I think using different ideas to pull the group together in the beginning was crucial in providing opportunity for relationships to grow. The group being compiled of service providers, commissioners and service users meant that everyone came with different ideas of what they hoped to achieve from the pathway sessions. I like the way that IRISS look for different ways to get the group accustomed to working together, and to move the ideas we have forward.
Using the 6 hat thinking, at the beginning of the project, provided a fun and interactive session, when everyone in the group did not really know each other yet. It broke down the barriers of who we were and what we did, and allowed us to focus on the subject i.e. SDS and setting small business. Using the hats and changing them added structure to the session and naturally split each topic up, as the hats changed colour. It helped us to get a clearer idea of what a person considering self employment might need in terms of support, sign posting etc.
We then moved on to creating our Pilotlight characters. It was definitely my favourite session so far, as it gave us time to get to know some members of the group a little better, in a fun and different way. It pulled together the creative abilities of some, alongside everyone’s ideas and we were all amazed at what was achieved. I really feel it was a turning point for the group, in terms of relationships, support and trust. The use of the different mediums e.g. cuttings, pens, glue etc made the session interactive and ensured everyone had the chance to be involved in some way.
Since then, you can really see the benefit of bringing realistic characters “to life”. It is great that the whole group can relate to them because they have:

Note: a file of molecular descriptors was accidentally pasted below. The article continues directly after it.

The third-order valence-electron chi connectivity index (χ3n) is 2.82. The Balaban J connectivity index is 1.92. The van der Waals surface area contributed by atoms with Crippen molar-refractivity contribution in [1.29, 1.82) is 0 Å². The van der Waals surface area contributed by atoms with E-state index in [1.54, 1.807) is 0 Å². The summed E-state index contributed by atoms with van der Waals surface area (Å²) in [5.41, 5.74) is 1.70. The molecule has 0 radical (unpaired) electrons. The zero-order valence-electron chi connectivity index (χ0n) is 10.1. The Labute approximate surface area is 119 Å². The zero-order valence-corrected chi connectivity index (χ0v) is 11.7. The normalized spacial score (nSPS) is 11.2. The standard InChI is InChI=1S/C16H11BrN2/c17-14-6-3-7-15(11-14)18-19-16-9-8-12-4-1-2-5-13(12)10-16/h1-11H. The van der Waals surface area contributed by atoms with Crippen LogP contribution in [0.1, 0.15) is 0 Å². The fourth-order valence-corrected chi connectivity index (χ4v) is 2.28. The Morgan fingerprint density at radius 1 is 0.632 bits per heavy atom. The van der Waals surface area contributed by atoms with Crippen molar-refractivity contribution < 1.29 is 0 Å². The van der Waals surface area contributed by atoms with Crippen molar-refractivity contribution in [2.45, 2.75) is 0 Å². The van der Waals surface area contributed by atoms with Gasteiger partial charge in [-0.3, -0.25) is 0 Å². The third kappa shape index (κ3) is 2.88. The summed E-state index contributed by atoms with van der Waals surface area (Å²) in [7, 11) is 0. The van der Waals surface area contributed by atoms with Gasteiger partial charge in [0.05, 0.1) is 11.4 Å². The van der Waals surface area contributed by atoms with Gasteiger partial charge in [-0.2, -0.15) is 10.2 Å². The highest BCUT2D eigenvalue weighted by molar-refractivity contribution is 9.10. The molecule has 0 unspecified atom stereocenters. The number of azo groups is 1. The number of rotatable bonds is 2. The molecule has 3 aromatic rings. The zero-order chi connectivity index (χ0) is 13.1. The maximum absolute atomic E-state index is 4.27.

- Lives, homes and families
- Creative ideas for starting up a small business
- Potential pitfalls/worries on how to implement their ideas
- Potential solutions because of who or what they may know, family etc as a resource to support them etc
- Some characters are so “alive” within the groups imagination (e.g. tax expert), that they are helping other characters as they would in real life.
I think pulling together all the characters and their ideas has provided a lovely group atmosphere for all members of our Pilotlight Pathway group, and in turn it has allowed everyone to be included. I feel it has empowered everyone to feel valued and to input to the group discussions, to the level they feel comfortable with, and on the days they feel they can.
I am looking forward to seeing how the characters develop into real solutions and ideas, as I have seen the amazing work the last pathway group achieved, with the creation of their SDS video.
Diane Mcleary is the Shared Lives Officer for Moray Council